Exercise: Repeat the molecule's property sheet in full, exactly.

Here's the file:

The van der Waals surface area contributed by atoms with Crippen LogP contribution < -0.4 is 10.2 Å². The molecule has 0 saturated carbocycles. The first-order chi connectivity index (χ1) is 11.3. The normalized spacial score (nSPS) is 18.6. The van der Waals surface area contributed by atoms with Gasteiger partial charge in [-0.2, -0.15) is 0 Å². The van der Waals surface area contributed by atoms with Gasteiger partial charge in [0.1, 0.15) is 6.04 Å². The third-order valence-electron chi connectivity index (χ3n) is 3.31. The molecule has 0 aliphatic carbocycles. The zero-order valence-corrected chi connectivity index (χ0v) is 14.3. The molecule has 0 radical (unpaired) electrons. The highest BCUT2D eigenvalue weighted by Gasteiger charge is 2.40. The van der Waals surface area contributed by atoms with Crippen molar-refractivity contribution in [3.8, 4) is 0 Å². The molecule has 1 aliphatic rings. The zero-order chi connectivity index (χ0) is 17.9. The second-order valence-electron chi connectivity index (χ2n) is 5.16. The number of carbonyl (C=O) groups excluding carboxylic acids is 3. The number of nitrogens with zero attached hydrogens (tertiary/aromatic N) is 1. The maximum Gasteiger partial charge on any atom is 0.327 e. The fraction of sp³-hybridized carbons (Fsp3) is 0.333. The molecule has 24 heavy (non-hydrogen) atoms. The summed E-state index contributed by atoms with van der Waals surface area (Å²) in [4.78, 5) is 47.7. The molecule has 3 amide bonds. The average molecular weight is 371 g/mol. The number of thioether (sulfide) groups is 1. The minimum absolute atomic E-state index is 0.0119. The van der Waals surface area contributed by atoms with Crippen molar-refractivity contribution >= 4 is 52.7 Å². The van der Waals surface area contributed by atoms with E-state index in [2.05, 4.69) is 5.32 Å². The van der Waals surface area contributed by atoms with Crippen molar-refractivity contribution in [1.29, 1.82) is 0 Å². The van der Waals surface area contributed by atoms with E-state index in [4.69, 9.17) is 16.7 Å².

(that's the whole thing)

The van der Waals surface area contributed by atoms with Crippen LogP contribution < -0.4 is 10.2 Å². The molecule has 0 saturated carbocycles. The first-order chi connectivity index (χ1) is 11.3. The normalized spacial score (nSPS) is 18.6. The van der Waals surface area contributed by atoms with Gasteiger partial charge in [-0.2, -0.15) is 0 Å². The van der Waals surface area contributed by atoms with Gasteiger partial charge in [0.1, 0.15) is 6.04 Å². The third-order valence-electron chi connectivity index (χ3n) is 3.31. The molecule has 0 aliphatic carbocycles. The zero-order valence-corrected chi connectivity index (χ0v) is 14.3. The molecule has 0 radical (unpaired) electrons. The highest BCUT2D eigenvalue weighted by Gasteiger charge is 2.40. The van der Waals surface area contributed by atoms with Crippen molar-refractivity contribution in [3.8, 4) is 0 Å². The molecule has 1 aliphatic rings. The zero-order chi connectivity index (χ0) is 17.9. The second-order valence-electron chi connectivity index (χ2n) is 5.16. The number of carbonyl (C=O) groups excluding carboxylic acids is 3. The number of nitrogens with zero attached hydrogens (tertiary/aromatic N) is 1. The maximum Gasteiger partial charge on any atom is 0.327 e. The fraction of sp³-hybridized carbons (Fsp3) is 0.333. The molecule has 24 heavy (non-hydrogen) atoms. The summed E-state index contributed by atoms with van der Waals surface area (Å²) in [4.78, 5) is 47.7. The molecule has 3 amide bonds. The average molecular weight is 371 g/mol. The number of thioether (sulfide) groups is 1. The minimum absolute atomic E-state index is 0.0119. The van der Waals surface area contributed by atoms with Crippen molar-refractivity contribution >= 4 is 52.7 Å². The van der Waals surface area contributed by atoms with E-state index in [2.05, 4.69) is 5.32 Å². The van der Waals surface area contributed by atoms with Crippen molar-refractivity contribution in [1.29, 1.82) is 0 Å². The van der Waals surface area contributed by atoms with E-state index in [4.69, 9.17) is 16.7 Å².